Can fast change in self-driving autos equal profits? – Detroit Free Press
The announcements come daily, sometimes hourly.
Ford pledges a self-steering, self-accelerating, self-braking car by 2021. Volvo and Uber promise 100 autonomous XC90s on Pittsburgh streets by year’s end. General Motors has a handful of self-driving Chevrolet Bolts in San Francisco and Scottsdale, Ariz.
No sooner had Uber announced its Pittsburgh project than it acquired Otto, a 90-person start-up that has developed self-driving truck technology.
As head-spinning the pace of change, no one has found a way to make money from a service delivered through a product that may not be sold to consumers anytime soon, if ever.
If you think Apple making a car is a stretch, can you imagine the Detroit Three competing with Uber, Amazon or even iTunes, by selling shared mobility through apps? They may not have a choice.
Volvo’s tie-up with Uber is just the latest example of a car manufacturer hooking up with the ride-sharing giant. Toyota has made an unspecified investment in Uber. GM is committed to putting autonomous Bolts in Lyft fleets, but has not said when.
These cars won’t be sold at dealerships for personal use.
Lyft co-founder John Zimmer told Bloomberg News earlier this year that 80% to 90% of all shared rides occur in the 20 largest metro areas.
Today, about half the world’s population lives in cities. By 2050, that will grow to three out of every four people. In the largest mega-cities, owning, operating and parking a privately owned vehicle will be prohibitively expensive and inconvenient in gridlocked traffic.
“All the major automakers can see that their business model based around simply building a vehicle and selling it for a profit may not sustain them in the second half of this century,” said Ian Riches, director of automotive practice at Strategy Analytics in London. “Unless they do something they’re almost guaranteed to fail.”
Uber is well-established and well-financed, and is causing partnerships between manufacturers and mobility technology start-ups to accelerate.
Last month it sold its China business, which had lost $2 billion over the last two years, to competitor Didi Chuxing for $1 billion, while retaining a 20% stake in Didi. Before that it had raised about $15 billion from various sources, including $3.5 billion from Saudi Arabia’s Public Investment Fund.
Uber remains privately held, but venture capital firms estimate its market capitalization at $68 billion, or nearly $20 billion more than General Motors’. If the company pursues an initial public offering, investors will see how much it is making or losing, although CEO Travis Kalanick has said the business is profitable in the U.S. and Canada.
Who will drive partnerships?
Traditional automakers have succeeded at service-based businesses — most notably their financing operations, and in GM’s case, the subscription-based OnStar driver assistance and infotainment system — but on-demand mobility will be new turf.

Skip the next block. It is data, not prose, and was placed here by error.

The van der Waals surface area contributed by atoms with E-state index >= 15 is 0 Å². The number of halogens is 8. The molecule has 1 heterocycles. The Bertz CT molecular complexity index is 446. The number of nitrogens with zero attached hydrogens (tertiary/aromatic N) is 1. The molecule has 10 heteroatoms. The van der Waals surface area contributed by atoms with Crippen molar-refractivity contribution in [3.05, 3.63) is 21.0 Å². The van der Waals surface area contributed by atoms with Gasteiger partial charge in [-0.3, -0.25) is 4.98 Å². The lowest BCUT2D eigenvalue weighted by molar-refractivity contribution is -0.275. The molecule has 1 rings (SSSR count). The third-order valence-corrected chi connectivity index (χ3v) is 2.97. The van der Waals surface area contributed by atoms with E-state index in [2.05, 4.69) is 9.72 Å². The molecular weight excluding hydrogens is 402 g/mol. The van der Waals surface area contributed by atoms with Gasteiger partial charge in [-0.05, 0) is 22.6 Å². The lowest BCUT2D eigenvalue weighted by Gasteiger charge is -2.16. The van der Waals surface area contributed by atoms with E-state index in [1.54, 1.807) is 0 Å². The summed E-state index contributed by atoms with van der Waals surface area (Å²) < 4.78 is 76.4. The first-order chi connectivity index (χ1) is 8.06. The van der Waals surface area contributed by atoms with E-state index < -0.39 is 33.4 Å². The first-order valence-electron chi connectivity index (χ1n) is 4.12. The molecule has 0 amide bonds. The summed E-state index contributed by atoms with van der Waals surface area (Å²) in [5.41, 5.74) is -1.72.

If you partner, as GM has done with Lyft, how do you divide the revenue between partners, especially when one of them bears a much larger share of the engineering and manufacturing costs? How much do you pay your drivers, who will still be part of the business for the foreseeable future?
Uber and Lyft see full autonomy as a way to reduce their largest cost (recruiting, screening and paying drivers). But when these driverless cars are street-legal, the ride-hailing firms will have to pay whomever makes them.
Sam Abuelsamid, a former engineer and now senior analyst with Navigant Research, said some automakers could decide to compete directly with Uber and Lyft.
How will they recoup their manufacturing costs? Will rates fall as more competitors enter the market? Will rides in autonomous cars cost more than those with a driver?
It’s too early to know.
“In the short term they may have to subsidize it from their traditional business, but their advantage is they won’t have to buy cars. Uber will,” Abuelsamid said.
Car brands will survive
Then there’s widespread uncertainty surrounding federal and state safety standards for self-driving vehicles.
The National Highway Traffic Safety Administration was expected to release an initial set of guidelines in July, but they have been delayed.
What does this technology race mean for the brands of automakers, which have been rooted in performance, excitement, emotion, consumers’ self-images and, of course, safety?
No car lovers who cruised Woodward this past weekend in their cherished muscle cars should fret that they won’t be able to buy a new Mustang, GT, Camaro, Corvette, Charger or Challenger Hellcat in the next 10 years.
But a new language has taken over automakers’ conversations, public relations and even marketing initiatives. The vocabulary includes artificial intelligence, algorithms, sensors, micro-cameras, Lidar (Light Detection and Ranging), radar and 3D mapping as much as horsepower or torque.
Perhaps new brands will arise. For example, GM created Maven for its car-sharing service. Or Uber autonomy by Volvo.
“There’s no guarantee that any of this is going to work,” Abuelsamid said. “Everyone believes that autonomy is certainly the future. Nobody wants to be left out.”
Contact Greg Gardner: 313-222-8762 or email@example.com. Follow him on Twitter @GregGardner12.